Evaluation Criteria of Systems Security Controls
Evaluation criteria provide a standard for quantifying the security of a computer system or network. These criteria include the Trusted Computer System Evaluation Criteria (TCSEC), Trusted Network Interpretation (TNI), European Information Technology Security Evaluation Criteria (ITSEC), and the Common Criteria.
Trusted Computer System Evaluation Criteria (TCSEC)
The Trusted Computer System Evaluation Criteria (TCSEC), commonly known as the Orange Book, is part of the Rainbow Series developed for the U.S. DoD by the National Computer Security Center (NCSC). It’s the formal implementation of the Bell-LaPadula model. The evaluation criteria were developed to achieve the following objectives:
- Measurement: Provides a metric for assessing comparative levels of trust between different computer systems.
- Guidance: Identifies standard security requirements that vendors must build into systems to achieve a given trust level.
- Acquisition: Provides customers a standard for specifying acquisition requirements and identifying systems that meet those requirements.
The four basic control requirements identified in the Orange Book are
- Security policy: The rules and procedures by which a trusted system operates. Specific TCSEC requirements include
- Discretionary access control (DAC): Owners of objects are able to assign permissions to other subjects.
- Mandatory access control (MAC): Permissions to objects are managed centrally by an administrator.
- Object reuse: Protects confidentiality of objects that are reassigned after initial use. For example, a deleted file still exists on storage media; only the file allocation table (FAT) and first character of the file have been modified. Thus residual data may be restored, which describes the problem of data remanence. Object-reuse requirements define procedures for actually erasing the data.
- Labels: Sensitivity labels are required in MAC-based systems. Specific TCSEC labeling requirements include integrity, export, and subject/object labels.
- Assurance: Guarantees that a security policy is correctly implemented. Specific TCSEC requirements (listed here) are classified as operational assurance requirements:
- System architecture: TCSEC requires features and principles of system design that implement specific security features.
- System integrity: Hardware and firmware operate properly and are tested to verify proper operation.
- Covert channel analysis: TCSEC requires covert channel analysis that detects unintended communication paths not protected by a system’s normal security mechanisms. A covert storage channel conveys information by altering stored system data. A covert timing channel conveys information by altering a system resource’s performance or timing.
A systems or security architect must understand covert channels and how they work in order to prevent the use of covert channels in the system environment.
º Trusted facility management: The assignment of a specific individual to administer the security-related functions of a system. Closely related to the concepts of least privilege, separation of duties, and need-to-know.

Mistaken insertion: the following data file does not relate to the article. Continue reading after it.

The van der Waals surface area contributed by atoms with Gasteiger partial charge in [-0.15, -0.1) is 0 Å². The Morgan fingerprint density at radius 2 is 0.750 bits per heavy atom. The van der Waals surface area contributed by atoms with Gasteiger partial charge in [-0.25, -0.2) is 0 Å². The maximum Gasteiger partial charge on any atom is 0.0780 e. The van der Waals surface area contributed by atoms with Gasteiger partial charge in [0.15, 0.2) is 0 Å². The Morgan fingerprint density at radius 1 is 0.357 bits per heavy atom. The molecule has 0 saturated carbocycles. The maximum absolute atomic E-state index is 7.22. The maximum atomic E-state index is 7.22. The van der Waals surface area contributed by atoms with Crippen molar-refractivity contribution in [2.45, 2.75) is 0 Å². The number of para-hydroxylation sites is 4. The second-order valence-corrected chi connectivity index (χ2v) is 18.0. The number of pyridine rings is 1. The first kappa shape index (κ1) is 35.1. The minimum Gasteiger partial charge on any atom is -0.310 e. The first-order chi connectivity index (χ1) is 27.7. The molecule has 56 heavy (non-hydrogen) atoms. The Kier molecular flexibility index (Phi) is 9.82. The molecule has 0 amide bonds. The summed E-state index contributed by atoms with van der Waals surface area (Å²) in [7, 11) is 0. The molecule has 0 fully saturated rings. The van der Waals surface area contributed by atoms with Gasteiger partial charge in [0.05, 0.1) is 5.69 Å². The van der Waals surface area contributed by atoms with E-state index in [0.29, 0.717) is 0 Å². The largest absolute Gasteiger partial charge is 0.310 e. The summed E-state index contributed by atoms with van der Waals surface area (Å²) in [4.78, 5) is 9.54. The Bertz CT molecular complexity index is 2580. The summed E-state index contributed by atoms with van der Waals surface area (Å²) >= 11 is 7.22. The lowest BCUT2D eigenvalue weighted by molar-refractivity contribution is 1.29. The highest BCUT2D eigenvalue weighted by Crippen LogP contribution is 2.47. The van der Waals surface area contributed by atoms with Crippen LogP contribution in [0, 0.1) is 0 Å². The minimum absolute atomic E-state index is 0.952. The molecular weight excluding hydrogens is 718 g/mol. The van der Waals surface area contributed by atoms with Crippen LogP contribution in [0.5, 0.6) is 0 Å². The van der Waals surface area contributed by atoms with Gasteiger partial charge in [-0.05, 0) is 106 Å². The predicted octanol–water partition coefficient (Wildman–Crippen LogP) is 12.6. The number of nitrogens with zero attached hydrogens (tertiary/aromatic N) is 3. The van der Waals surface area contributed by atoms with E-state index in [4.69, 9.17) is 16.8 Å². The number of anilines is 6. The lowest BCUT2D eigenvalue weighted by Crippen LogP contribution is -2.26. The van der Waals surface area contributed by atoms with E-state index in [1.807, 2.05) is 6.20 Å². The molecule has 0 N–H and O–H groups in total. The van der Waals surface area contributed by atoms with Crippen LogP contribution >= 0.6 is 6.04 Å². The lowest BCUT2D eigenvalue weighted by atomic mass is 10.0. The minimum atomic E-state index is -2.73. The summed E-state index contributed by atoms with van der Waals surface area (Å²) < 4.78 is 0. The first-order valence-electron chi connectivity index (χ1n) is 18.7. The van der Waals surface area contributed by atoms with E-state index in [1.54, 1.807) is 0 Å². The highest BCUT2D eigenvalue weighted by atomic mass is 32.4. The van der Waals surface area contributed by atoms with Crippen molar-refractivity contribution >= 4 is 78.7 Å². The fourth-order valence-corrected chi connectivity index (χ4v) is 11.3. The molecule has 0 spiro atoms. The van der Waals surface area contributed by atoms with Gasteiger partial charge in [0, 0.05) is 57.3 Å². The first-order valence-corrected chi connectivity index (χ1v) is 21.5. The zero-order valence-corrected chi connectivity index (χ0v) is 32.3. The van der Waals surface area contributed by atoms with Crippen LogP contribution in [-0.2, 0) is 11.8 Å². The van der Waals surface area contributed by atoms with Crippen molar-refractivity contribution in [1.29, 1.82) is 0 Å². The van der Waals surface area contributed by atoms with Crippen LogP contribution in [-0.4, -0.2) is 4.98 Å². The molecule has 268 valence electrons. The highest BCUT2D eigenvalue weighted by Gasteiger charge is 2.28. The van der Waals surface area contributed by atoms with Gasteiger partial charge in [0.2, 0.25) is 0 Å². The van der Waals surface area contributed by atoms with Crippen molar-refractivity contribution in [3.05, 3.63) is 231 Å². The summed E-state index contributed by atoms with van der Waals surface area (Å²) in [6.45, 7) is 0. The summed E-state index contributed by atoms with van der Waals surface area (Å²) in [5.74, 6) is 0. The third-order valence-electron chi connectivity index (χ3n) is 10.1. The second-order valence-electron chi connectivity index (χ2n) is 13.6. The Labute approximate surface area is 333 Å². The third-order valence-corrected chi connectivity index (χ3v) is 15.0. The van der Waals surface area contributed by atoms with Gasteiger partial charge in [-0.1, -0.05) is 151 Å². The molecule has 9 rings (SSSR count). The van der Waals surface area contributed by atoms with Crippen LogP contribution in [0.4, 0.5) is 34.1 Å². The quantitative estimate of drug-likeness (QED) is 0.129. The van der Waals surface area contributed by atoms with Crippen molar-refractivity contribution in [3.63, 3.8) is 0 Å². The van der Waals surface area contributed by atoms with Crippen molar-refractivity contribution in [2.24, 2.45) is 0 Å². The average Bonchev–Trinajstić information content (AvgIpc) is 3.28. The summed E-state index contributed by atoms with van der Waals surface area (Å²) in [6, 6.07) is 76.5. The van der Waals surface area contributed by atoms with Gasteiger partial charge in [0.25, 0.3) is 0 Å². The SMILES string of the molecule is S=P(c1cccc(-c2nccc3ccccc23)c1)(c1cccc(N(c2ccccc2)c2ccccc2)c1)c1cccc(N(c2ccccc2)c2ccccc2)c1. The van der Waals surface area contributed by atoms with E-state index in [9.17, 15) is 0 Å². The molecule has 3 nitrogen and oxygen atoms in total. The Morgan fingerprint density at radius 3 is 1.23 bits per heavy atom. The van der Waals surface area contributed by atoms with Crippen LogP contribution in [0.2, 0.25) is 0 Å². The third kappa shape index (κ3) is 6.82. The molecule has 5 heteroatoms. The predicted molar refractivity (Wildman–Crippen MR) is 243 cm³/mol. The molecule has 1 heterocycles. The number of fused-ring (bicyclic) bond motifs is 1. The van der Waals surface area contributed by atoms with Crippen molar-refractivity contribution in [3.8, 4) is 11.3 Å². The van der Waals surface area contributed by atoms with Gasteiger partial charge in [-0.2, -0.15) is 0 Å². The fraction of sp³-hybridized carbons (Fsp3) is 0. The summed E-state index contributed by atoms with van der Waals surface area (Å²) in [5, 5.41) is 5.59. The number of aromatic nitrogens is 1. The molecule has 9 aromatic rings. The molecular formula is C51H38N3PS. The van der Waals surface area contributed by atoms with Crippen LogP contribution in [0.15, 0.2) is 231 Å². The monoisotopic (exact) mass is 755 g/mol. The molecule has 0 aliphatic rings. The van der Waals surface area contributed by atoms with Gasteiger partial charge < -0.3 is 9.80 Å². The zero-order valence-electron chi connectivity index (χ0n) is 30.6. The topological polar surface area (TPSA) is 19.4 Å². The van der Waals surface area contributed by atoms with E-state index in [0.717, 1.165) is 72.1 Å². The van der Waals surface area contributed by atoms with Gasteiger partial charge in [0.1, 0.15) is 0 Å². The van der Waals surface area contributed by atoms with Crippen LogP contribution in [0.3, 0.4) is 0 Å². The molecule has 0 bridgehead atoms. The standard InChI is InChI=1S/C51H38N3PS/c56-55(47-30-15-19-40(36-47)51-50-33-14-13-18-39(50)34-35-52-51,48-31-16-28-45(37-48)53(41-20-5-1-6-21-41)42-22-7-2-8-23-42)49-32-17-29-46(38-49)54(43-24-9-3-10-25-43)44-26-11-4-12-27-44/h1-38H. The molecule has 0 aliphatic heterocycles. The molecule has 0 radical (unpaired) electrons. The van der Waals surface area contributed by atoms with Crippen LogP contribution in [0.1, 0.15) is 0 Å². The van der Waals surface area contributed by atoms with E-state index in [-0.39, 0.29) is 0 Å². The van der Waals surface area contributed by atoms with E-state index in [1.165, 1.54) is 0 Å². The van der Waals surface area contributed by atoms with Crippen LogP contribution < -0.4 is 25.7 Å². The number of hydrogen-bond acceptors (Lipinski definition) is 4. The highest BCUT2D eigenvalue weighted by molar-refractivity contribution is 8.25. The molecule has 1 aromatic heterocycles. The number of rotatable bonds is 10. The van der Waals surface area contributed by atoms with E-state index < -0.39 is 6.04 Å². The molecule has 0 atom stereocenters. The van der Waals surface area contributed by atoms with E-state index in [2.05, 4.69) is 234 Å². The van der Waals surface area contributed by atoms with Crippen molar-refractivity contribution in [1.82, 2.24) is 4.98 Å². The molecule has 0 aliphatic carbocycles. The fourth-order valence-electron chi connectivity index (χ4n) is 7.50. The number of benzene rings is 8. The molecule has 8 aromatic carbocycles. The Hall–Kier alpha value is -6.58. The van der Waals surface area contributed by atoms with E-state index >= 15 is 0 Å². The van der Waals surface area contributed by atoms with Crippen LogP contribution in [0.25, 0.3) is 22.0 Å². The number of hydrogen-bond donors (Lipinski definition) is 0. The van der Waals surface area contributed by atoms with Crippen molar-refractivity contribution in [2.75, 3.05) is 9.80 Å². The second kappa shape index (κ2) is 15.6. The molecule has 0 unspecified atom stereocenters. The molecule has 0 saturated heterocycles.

º Trusted recovery: Ensures that security isn’t compromised in the event of a system crash or failure. This process involves two primary activities: failure preparation and system recovery.
º Security testing: Specifies required testing by the developer and the National Computer Security Center (NCSC).
º Design specification and verification: Requires a mathematical and automated proof that the design description is consistent with the security policy.
º Configuration management: Identifying, controlling, accounting for, and auditing all changes made to the Trusted Computing Base (TCB) during the design, development, and maintenance phases of a system’s lifecycle.
º Trusted distribution: Protects a system during transport from a vendor to a customer.
- Accountability: The ability to associate users and processes with their actions. Specific TCSEC requirements include
- Identification and authentication (I&A): Systems need to track who performs what activities.
- Trusted Path: A direct communications path between the user and the Trusted Computing Base (TCB) that doesn’t require interaction with untrusted applications or operating-system layers.
- Audit: Recording, examining, analyzing, and reviewing security-related activities in a trusted system.
- Documentation: Specific TCSEC requirements include
- Security Features User’s Guide (SFUG): User’s manual for the system.
- Trusted Facility Manual (TFM): System administrator’s and/or security administrator’s manual.
- Test documentation: According to the TCSEC manual, this documentation must be in a position to “show how the security mechanisms were tested, and results of the security mechanisms’ functional testing.”
- Design documentation: Defines system boundaries and internal components, such as the Trusted Computing Base (TCB).